This week, hundreds of Jewish pilgrims are defying terrorist threats to celebrate an ancient religious festival on the Tunisian island of Djerba. The festivities cast a spotlight on North Africa's once-vibrant Jewish population that has all but died out in recent decades. Despite rising threats of militant Islam and the country's battered economy, one of the Arab world's last Jewish communities is staying put and nurturing a new generation. VOA’s Lisa Bryant reports.
    Video

    Video Meet Your New Co-Worker: The Robot

    Increasing numbers of robots are joining the workforce, as companies scale back and more processes become automated. The latest robots are flexible and collaborative, built to work alongside humans as opposed to replacing them. VOA’s Tina Trinh looks at the next generation of automated employees helping out their human colleagues.
    Video

    Video Wheelchair Technology in Tune With Times

    Technologies for the disabled, including wheelchair technology, are advancing just as quickly as everything else in the digital age. Two new advances in wheelchairs offer improved control and a more comfortable fit. VOA's George Putic reports.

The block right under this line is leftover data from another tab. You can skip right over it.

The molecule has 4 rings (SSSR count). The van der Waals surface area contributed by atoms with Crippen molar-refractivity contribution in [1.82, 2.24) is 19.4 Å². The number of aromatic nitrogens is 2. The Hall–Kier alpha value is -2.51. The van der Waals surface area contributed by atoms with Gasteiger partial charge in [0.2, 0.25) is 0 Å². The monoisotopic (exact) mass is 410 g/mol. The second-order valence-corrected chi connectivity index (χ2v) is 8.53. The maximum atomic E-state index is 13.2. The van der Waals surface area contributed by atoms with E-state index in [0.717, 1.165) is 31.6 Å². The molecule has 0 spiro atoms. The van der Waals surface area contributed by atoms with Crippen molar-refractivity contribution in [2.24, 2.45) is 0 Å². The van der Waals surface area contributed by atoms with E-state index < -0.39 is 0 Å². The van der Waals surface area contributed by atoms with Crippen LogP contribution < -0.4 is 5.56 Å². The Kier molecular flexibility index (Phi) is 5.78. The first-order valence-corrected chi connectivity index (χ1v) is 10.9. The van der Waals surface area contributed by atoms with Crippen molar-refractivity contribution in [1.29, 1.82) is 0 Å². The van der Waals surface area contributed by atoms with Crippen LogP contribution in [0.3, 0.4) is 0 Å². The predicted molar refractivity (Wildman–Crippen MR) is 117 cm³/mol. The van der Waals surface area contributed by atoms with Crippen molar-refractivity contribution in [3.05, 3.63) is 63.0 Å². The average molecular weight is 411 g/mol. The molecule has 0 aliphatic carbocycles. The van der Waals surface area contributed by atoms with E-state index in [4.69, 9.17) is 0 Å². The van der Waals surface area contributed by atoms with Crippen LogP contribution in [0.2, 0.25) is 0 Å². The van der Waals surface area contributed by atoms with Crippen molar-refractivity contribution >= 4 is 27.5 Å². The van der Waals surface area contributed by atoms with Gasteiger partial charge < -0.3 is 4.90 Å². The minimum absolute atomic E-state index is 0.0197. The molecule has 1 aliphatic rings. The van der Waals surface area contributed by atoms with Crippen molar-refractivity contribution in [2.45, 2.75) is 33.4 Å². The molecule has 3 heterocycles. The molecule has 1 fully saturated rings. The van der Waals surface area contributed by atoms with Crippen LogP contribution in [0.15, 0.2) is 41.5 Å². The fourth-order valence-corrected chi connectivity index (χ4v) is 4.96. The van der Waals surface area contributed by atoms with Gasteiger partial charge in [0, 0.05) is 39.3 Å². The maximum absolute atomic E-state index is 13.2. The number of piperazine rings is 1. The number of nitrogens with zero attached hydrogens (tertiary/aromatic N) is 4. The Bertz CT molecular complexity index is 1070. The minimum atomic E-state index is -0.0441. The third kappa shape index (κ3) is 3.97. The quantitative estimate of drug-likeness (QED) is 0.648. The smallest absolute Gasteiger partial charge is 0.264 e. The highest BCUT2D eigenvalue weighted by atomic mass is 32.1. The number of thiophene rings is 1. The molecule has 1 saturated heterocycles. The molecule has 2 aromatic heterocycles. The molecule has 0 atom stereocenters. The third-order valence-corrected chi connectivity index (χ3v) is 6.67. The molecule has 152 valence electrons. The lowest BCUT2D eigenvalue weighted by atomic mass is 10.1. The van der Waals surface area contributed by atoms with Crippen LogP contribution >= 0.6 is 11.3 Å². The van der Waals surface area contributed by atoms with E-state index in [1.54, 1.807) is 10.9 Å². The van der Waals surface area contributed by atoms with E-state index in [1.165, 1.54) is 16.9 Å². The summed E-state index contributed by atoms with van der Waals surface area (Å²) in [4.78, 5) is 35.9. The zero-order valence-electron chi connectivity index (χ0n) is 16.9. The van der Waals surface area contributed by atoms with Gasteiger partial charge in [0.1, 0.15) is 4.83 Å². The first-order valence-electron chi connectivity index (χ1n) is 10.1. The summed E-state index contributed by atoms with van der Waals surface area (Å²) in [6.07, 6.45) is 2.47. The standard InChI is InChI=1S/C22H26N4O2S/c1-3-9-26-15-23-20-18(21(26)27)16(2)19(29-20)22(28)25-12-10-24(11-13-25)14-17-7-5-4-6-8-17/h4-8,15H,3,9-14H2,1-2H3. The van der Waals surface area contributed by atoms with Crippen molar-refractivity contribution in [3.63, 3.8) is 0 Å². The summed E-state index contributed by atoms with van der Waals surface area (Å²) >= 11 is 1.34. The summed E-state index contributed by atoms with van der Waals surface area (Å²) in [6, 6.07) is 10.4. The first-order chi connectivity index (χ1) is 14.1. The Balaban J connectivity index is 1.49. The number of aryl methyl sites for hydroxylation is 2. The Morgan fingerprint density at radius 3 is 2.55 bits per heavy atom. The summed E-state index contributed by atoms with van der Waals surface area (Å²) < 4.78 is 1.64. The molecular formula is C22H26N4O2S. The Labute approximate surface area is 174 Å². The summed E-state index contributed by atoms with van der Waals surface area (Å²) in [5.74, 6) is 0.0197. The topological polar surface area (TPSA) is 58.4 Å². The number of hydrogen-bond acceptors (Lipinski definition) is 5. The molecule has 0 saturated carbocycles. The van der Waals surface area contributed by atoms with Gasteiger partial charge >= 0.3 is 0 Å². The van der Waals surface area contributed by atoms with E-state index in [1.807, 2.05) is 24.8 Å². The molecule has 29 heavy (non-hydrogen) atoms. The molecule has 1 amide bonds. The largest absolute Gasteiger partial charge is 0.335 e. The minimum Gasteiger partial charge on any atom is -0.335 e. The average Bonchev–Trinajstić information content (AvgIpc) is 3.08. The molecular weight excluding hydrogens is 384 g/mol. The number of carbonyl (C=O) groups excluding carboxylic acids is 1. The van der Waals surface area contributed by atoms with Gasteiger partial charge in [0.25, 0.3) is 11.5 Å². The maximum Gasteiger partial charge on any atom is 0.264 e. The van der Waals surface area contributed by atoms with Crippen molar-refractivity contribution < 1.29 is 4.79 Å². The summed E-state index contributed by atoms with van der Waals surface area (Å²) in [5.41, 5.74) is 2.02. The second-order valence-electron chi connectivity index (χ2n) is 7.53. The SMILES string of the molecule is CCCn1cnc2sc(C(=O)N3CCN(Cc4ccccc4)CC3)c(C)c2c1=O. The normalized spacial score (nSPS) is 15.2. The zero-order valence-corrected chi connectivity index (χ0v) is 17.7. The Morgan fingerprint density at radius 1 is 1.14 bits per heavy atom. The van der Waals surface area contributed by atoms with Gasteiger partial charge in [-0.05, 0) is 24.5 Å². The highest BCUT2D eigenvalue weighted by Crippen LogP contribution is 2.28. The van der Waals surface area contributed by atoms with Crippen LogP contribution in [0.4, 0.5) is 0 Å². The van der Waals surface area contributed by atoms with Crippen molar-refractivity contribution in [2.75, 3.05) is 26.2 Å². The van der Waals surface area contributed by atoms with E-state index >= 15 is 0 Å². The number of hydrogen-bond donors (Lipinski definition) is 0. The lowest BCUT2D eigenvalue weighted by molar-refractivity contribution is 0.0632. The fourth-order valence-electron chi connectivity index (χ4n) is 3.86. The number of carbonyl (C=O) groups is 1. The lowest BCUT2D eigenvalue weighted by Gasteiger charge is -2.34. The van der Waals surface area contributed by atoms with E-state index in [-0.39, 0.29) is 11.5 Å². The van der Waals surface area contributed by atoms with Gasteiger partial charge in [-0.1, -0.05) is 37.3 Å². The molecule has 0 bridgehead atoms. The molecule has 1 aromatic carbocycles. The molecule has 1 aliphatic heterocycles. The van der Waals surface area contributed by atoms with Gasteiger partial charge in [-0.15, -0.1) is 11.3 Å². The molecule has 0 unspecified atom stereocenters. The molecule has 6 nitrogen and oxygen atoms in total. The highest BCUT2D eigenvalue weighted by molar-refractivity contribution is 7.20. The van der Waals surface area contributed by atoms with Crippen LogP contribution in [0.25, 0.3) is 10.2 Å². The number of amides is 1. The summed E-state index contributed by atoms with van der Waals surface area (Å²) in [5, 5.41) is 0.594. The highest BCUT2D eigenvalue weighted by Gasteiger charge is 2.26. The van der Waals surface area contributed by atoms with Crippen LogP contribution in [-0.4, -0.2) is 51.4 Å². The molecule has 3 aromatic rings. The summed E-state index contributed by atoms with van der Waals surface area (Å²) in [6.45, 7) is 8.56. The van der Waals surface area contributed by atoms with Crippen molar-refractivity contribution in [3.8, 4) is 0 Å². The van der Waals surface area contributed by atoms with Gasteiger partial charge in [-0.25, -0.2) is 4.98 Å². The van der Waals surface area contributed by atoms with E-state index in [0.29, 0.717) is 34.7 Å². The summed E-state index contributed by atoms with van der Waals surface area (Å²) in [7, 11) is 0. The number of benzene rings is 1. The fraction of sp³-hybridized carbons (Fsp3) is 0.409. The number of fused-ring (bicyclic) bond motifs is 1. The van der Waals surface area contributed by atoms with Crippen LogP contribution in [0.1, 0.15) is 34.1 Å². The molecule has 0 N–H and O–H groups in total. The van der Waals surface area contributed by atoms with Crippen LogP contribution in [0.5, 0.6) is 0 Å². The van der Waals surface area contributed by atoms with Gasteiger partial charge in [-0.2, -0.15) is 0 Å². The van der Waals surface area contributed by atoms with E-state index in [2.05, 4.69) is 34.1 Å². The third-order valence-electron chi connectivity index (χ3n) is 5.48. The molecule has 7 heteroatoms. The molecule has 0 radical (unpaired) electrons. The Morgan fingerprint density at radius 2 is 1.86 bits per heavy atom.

Video

    Video Baby Boxes Offer Safe Haven for Unwanted Children

    No one knows exactly how many babies are abandoned worldwide each year. The statistic is a difficult one to determine because it is illegal in most places. Therefore unwanted babies are often hidden and left to die. But as Erika Celeste reports from Woodburn, Indiana, a new program hopes to make surrendering infants safer for everyone.
    Video

    Video California Celebration Showcases Local Wines, Balloons

    Communities in the U.S. often hold festivals to show what makes them special. In California, for example, farmers near Fresno celebrate their figs and those around Gilmore showcase their garlic. Mike O'Sullivan reports that the wine-producing region of Temecula offers local vintages in an annual festival where rides on hot-air balloons add to the excitement.
    Video

    Video US Elementary School Offers Living Science Lessons

    Zero is not a good score on a test at school. But Discovery Elementary is proud of its “net zero” rating. Net zero describes a building in which the amount of energy provided by on-site renewable sources equals the amount of energy the building uses. As Faiza Elmasry tells us, the innovative features in the building turn the school into a teaching tool, where kids can't help but learn about science and sustainability. Faith Lapidus narrates.

    Special Report

    Adrift The Invisible African Diaspora